A few years ago, my cousin was lamenting the lack of positive role models for her toddler son. At the top of her disappointment list was Diego Maradona, the Argentine soccer player who is one of the best players that ever played the game. Unfortunately, an addiction to drugs and alcohol ended his career early. Yet, he maintains a loyal following. My cousin didn’t want her son admiring someone like Maradona. But all I could think was, “what a waste of talent.”
In today’s edition of The Daily Texan, Aleksander Chan notes the rise of the man-child in popular culture in his article “Misconduct seen as social trend.” The antics of these adult males is depicted in such films as The Hangover and Knocked Up, as well as television shows like Two and a Half Men, whose lead star — Charlie Sheen — performs as the grand marshal of this bad-boy parade.
Chan outlines an interesting development, especially in light of gender politics. But I take issue with his opening sentences: “Charlie Sheen can apparently do no wrong in the eyes of his fans…[he] has been making headlines again in an even grander fashion for his public misbehavior…” Should his fans, instead, rebuke Sheen? True, the act of watching Two and a Half Men despite Sheen’s off-screen antics may be seen as an act of complicity. But it isn’t. Sheen is simply an actor whose life is on public display. As far as I know he has never claimed to be a role model and we shouldn’t project that upon him.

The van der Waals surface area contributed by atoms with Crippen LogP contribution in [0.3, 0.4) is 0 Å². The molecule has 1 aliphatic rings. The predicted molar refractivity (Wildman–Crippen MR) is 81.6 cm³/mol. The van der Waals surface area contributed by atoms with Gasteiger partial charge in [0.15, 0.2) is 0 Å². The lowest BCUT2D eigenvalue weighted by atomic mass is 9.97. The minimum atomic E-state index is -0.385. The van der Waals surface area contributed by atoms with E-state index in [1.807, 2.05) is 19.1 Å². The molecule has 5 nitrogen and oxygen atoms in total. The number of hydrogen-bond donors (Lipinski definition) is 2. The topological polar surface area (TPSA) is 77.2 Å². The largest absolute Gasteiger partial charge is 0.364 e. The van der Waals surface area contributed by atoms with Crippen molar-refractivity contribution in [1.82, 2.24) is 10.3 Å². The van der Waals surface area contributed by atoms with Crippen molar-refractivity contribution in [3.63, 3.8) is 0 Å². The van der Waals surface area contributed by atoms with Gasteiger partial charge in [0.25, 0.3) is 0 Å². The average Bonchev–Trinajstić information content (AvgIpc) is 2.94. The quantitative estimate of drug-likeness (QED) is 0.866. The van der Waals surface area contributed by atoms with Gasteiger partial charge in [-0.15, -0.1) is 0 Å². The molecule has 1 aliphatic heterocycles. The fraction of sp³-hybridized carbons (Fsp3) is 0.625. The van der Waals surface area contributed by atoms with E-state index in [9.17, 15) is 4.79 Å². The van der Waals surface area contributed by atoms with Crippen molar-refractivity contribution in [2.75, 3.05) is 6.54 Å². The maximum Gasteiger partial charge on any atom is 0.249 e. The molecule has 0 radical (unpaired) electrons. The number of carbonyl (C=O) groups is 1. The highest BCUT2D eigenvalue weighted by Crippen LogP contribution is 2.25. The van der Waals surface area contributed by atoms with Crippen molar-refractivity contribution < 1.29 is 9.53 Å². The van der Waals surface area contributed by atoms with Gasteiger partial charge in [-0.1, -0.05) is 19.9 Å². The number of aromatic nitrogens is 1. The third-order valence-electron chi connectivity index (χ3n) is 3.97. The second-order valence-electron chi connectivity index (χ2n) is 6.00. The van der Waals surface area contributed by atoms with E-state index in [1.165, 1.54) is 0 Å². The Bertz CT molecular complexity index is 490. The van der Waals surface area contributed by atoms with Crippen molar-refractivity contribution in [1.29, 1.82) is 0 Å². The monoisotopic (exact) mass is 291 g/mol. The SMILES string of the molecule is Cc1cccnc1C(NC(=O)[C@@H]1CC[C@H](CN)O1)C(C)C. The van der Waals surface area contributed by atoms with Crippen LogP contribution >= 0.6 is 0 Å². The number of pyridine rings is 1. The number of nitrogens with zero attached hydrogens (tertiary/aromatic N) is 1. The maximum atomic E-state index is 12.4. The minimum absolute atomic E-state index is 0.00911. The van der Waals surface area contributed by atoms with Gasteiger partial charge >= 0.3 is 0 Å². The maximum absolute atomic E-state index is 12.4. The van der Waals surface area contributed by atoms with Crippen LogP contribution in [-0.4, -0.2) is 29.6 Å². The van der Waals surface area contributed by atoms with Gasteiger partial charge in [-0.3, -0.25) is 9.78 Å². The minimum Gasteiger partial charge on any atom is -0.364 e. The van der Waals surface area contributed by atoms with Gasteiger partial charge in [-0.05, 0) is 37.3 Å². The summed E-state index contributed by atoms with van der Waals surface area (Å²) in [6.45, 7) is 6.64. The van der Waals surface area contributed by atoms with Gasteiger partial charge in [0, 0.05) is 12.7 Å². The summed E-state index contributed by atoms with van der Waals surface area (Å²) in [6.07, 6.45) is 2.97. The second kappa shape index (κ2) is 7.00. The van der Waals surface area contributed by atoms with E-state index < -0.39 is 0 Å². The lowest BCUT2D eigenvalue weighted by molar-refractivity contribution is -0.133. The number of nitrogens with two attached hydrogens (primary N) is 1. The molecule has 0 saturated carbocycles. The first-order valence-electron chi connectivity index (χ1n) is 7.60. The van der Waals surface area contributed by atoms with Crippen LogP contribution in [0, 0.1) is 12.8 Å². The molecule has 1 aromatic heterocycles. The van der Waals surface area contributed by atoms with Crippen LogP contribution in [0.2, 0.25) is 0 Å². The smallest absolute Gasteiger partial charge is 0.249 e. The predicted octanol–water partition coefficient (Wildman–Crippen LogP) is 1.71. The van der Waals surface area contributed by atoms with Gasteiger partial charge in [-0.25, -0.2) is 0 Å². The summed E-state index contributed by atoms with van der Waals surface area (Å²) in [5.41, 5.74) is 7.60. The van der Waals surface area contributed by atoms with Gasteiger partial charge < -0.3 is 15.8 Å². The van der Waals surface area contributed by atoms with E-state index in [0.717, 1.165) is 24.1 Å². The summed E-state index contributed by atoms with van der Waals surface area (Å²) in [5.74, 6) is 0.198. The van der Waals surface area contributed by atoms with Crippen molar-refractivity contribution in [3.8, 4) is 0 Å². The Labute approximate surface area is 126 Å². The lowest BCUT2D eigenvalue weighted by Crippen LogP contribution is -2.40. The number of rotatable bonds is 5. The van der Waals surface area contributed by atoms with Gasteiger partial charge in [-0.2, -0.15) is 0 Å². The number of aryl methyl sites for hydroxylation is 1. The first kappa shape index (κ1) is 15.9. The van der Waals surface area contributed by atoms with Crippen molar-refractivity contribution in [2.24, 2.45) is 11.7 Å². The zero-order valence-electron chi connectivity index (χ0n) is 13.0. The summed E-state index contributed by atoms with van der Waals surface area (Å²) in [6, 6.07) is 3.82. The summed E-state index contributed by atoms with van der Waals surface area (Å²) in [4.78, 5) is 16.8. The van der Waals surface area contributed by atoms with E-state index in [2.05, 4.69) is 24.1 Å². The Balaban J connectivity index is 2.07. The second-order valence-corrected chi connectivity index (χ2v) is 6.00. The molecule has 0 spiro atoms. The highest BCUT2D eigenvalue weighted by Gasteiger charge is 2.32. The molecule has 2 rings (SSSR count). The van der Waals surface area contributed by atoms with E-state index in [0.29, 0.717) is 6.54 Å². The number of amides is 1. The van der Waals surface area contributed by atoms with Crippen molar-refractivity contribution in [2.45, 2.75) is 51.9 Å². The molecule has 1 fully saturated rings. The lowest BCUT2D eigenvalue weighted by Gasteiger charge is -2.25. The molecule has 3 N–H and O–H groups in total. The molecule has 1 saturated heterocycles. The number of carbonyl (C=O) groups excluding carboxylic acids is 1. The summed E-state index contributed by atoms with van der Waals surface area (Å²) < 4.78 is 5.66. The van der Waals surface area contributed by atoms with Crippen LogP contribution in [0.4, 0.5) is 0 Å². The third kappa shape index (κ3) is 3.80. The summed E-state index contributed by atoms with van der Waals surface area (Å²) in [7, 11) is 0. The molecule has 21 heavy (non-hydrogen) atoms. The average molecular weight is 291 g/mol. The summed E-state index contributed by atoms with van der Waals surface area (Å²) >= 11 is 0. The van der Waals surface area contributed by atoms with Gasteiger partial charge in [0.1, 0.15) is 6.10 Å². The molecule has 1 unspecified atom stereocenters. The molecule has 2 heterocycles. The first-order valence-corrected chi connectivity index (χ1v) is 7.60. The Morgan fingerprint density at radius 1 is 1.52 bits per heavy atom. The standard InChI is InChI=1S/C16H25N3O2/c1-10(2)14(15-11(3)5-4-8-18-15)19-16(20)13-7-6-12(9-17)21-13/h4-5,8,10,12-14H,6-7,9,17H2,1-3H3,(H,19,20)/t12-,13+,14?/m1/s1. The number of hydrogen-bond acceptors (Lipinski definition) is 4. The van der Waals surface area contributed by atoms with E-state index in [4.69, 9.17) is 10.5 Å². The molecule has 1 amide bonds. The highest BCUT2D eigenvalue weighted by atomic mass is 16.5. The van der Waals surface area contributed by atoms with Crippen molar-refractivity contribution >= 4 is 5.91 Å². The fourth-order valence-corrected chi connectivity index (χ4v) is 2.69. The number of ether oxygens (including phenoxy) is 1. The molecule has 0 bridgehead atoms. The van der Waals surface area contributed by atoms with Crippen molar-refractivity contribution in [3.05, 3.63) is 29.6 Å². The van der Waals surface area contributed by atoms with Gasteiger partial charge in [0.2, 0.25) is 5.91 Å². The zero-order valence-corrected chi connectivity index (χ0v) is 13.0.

Lately, though, it seems that as a culture we’re waiting for apologies. In my opinion Tiger Woods only needed to apologize to his family. His public act of contrition was disturbing, especially since it reeked of corporate political correctness. It’s a strange time we live in since, as a culture, we’re quick to make stars out of normal people only to revel in their demise. And with that celebrity we demand that they behave as role models. I frankly don’t believe in role models or heroes. I’ve known many true humanitarians in my life and most of them cringe when you admire their good work. I didn’t know Mother Teresa personally but I’m sure she’d prefer people to carry on with her work rather than build altars in her name.
In the end, neither Maradona nor Sheen owe us anything. Perhaps if we see them, and their ilk, as ordinary people with some talent then our disappointment wouldn’t sting so much.